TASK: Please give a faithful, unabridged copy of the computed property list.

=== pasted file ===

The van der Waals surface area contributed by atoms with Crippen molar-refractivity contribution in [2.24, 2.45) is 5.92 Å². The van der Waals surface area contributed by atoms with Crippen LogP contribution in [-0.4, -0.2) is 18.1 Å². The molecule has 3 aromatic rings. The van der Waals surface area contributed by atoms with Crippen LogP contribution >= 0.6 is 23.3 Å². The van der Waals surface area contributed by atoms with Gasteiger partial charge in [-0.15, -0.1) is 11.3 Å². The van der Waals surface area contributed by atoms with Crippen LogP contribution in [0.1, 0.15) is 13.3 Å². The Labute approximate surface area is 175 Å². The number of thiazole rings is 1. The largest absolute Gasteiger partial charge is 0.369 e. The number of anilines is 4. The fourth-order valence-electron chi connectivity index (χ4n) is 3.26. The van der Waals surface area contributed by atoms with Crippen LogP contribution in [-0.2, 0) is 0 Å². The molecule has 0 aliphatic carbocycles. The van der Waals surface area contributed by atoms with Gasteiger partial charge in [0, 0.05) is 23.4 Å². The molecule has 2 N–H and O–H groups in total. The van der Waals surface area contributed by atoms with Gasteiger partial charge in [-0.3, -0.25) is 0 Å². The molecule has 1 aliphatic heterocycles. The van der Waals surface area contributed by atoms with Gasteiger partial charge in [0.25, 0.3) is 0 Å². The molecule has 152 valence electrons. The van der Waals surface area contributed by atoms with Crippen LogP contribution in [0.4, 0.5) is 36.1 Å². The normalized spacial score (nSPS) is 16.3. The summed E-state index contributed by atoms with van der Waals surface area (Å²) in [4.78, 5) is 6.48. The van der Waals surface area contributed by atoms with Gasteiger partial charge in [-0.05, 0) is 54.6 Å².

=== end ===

The van der Waals surface area contributed by atoms with Crippen molar-refractivity contribution in [2.24, 2.45) is 5.92 Å². The van der Waals surface area contributed by atoms with Crippen LogP contribution in [-0.4, -0.2) is 18.1 Å². The molecule has 3 aromatic rings. The van der Waals surface area contributed by atoms with Crippen LogP contribution >= 0.6 is 23.3 Å². The van der Waals surface area contributed by atoms with Gasteiger partial charge in [-0.15, -0.1) is 11.3 Å². The van der Waals surface area contributed by atoms with Crippen LogP contribution in [0.1, 0.15) is 13.3 Å². The Labute approximate surface area is 175 Å². The number of thiazole rings is 1. The largest absolute Gasteiger partial charge is 0.369 e. The number of anilines is 4. The fourth-order valence-electron chi connectivity index (χ4n) is 3.26. The van der Waals surface area contributed by atoms with Crippen LogP contribution in [-0.2, 0) is 0 Å². The molecule has 0 aliphatic carbocycles. The van der Waals surface area contributed by atoms with Gasteiger partial charge in [0, 0.05) is 23.4 Å². The molecule has 2 N–H and O–H groups in total. The van der Waals surface area contributed by atoms with Gasteiger partial charge in [-0.3, -0.25) is 0 Å². The molecule has 1 aliphatic heterocycles. The van der Waals surface area contributed by atoms with Gasteiger partial charge in [0.25, 0.3) is 0 Å². The molecule has 152 valence electrons. The van der Waals surface area contributed by atoms with Crippen LogP contribution in [0.4, 0.5) is 36.1 Å². The normalized spacial score (nSPS) is 16.3. The summed E-state index contributed by atoms with van der Waals surface area (Å²) in [4.78, 5) is 6.48. The van der Waals surface area contributed by atoms with Gasteiger partial charge in [-0.05, 0) is 54.6 Å².